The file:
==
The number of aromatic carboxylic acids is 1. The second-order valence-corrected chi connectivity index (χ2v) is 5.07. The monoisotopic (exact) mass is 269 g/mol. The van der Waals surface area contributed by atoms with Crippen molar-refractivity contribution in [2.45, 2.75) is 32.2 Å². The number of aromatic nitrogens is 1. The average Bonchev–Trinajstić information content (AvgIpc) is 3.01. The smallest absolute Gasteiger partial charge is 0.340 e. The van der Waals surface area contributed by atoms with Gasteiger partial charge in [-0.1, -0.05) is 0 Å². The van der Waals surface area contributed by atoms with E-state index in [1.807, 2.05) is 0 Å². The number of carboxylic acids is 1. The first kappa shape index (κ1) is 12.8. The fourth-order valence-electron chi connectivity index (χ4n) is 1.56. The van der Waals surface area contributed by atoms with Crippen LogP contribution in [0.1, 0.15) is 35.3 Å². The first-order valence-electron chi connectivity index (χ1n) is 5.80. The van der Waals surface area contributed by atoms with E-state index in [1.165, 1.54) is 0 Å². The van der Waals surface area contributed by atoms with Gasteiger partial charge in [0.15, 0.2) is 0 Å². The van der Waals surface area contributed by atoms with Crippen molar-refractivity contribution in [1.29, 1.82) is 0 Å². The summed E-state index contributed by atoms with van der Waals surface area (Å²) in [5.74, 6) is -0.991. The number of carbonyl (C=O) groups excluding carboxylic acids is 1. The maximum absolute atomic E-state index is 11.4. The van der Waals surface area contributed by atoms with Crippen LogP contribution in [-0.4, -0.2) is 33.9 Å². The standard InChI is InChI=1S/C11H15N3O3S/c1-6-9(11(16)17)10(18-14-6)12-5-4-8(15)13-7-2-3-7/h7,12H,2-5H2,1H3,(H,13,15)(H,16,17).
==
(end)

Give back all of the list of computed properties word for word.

The number of aromatic carboxylic acids is 1. The second-order valence-corrected chi connectivity index (χ2v) is 5.07. The monoisotopic (exact) mass is 269 g/mol. The van der Waals surface area contributed by atoms with Crippen molar-refractivity contribution in [2.45, 2.75) is 32.2 Å². The number of aromatic nitrogens is 1. The average Bonchev–Trinajstić information content (AvgIpc) is 3.01. The smallest absolute Gasteiger partial charge is 0.340 e. The van der Waals surface area contributed by atoms with Gasteiger partial charge in [-0.1, -0.05) is 0 Å². The van der Waals surface area contributed by atoms with E-state index in [1.807, 2.05) is 0 Å². The number of carboxylic acids is 1. The first kappa shape index (κ1) is 12.8. The fourth-order valence-electron chi connectivity index (χ4n) is 1.56. The van der Waals surface area contributed by atoms with Crippen LogP contribution in [0.1, 0.15) is 35.3 Å². The first-order valence-electron chi connectivity index (χ1n) is 5.80. The van der Waals surface area contributed by atoms with E-state index in [1.165, 1.54) is 0 Å². The van der Waals surface area contributed by atoms with Gasteiger partial charge in [0.15, 0.2) is 0 Å². The van der Waals surface area contributed by atoms with Crippen molar-refractivity contribution in [1.29, 1.82) is 0 Å². The summed E-state index contributed by atoms with van der Waals surface area (Å²) in [5.74, 6) is -0.991. The number of carbonyl (C=O) groups excluding carboxylic acids is 1. The maximum absolute atomic E-state index is 11.4. The van der Waals surface area contributed by atoms with Crippen LogP contribution in [-0.4, -0.2) is 33.9 Å². The standard InChI is InChI=1S/C11H15N3O3S/c1-6-9(11(16)17)10(18-14-6)12-5-4-8(15)13-7-2-3-7/h7,12H,2-5H2,1H3,(H,13,15)(H,16,17).